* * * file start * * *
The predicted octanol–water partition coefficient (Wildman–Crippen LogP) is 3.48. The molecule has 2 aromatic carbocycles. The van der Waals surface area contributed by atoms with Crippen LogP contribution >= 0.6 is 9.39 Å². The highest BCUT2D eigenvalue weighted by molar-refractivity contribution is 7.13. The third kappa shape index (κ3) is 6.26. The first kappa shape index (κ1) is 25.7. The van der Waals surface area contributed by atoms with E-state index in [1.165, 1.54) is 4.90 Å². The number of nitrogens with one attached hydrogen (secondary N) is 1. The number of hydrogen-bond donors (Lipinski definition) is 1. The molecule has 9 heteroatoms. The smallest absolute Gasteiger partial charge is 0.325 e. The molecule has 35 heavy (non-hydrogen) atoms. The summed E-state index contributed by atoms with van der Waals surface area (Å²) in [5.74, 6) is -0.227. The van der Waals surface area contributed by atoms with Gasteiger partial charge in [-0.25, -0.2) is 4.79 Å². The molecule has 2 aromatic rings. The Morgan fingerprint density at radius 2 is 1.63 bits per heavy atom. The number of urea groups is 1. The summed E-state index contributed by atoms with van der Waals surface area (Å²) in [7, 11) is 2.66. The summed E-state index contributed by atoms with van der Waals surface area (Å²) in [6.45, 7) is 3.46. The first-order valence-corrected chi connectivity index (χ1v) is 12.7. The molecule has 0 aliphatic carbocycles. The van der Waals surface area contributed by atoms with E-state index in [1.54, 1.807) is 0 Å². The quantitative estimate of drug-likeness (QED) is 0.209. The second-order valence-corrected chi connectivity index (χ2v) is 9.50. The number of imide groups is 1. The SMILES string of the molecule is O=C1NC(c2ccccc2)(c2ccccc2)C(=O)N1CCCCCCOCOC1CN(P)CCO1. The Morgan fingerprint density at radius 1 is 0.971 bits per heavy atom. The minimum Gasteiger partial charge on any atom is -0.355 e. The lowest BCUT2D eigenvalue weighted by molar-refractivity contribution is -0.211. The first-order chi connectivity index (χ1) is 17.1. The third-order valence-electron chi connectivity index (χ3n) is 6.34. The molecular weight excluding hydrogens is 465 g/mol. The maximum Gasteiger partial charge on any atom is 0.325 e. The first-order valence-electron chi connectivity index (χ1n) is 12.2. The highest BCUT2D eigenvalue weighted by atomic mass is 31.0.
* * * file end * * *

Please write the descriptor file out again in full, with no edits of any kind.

The predicted octanol–water partition coefficient (Wildman–Crippen LogP) is 3.48. The molecule has 2 aromatic carbocycles. The van der Waals surface area contributed by atoms with Crippen LogP contribution >= 0.6 is 9.39 Å². The highest BCUT2D eigenvalue weighted by molar-refractivity contribution is 7.13. The third kappa shape index (κ3) is 6.26. The first kappa shape index (κ1) is 25.7. The van der Waals surface area contributed by atoms with E-state index in [1.165, 1.54) is 4.90 Å². The number of nitrogens with one attached hydrogen (secondary N) is 1. The number of hydrogen-bond donors (Lipinski definition) is 1. The molecule has 9 heteroatoms. The smallest absolute Gasteiger partial charge is 0.325 e. The molecule has 35 heavy (non-hydrogen) atoms. The summed E-state index contributed by atoms with van der Waals surface area (Å²) in [5.74, 6) is -0.227. The van der Waals surface area contributed by atoms with Gasteiger partial charge in [-0.25, -0.2) is 4.79 Å². The molecule has 2 aromatic rings. The Morgan fingerprint density at radius 2 is 1.63 bits per heavy atom. The number of urea groups is 1. The summed E-state index contributed by atoms with van der Waals surface area (Å²) in [7, 11) is 2.66. The summed E-state index contributed by atoms with van der Waals surface area (Å²) in [6.45, 7) is 3.46. The first-order valence-corrected chi connectivity index (χ1v) is 12.7. The molecule has 0 aliphatic carbocycles. The van der Waals surface area contributed by atoms with E-state index in [1.54, 1.807) is 0 Å². The quantitative estimate of drug-likeness (QED) is 0.209. The second-order valence-corrected chi connectivity index (χ2v) is 9.50. The number of imide groups is 1. The SMILES string of the molecule is O=C1NC(c2ccccc2)(c2ccccc2)C(=O)N1CCCCCCOCOC1CN(P)CCO1. The Morgan fingerprint density at radius 1 is 0.971 bits per heavy atom. The minimum Gasteiger partial charge on any atom is -0.355 e. The lowest BCUT2D eigenvalue weighted by molar-refractivity contribution is -0.211. The first-order chi connectivity index (χ1) is 17.1. The third-order valence-electron chi connectivity index (χ3n) is 6.34. The molecular weight excluding hydrogens is 465 g/mol. The maximum Gasteiger partial charge on any atom is 0.325 e. The first-order valence-electron chi connectivity index (χ1n) is 12.2. The highest BCUT2D eigenvalue weighted by atomic mass is 31.0.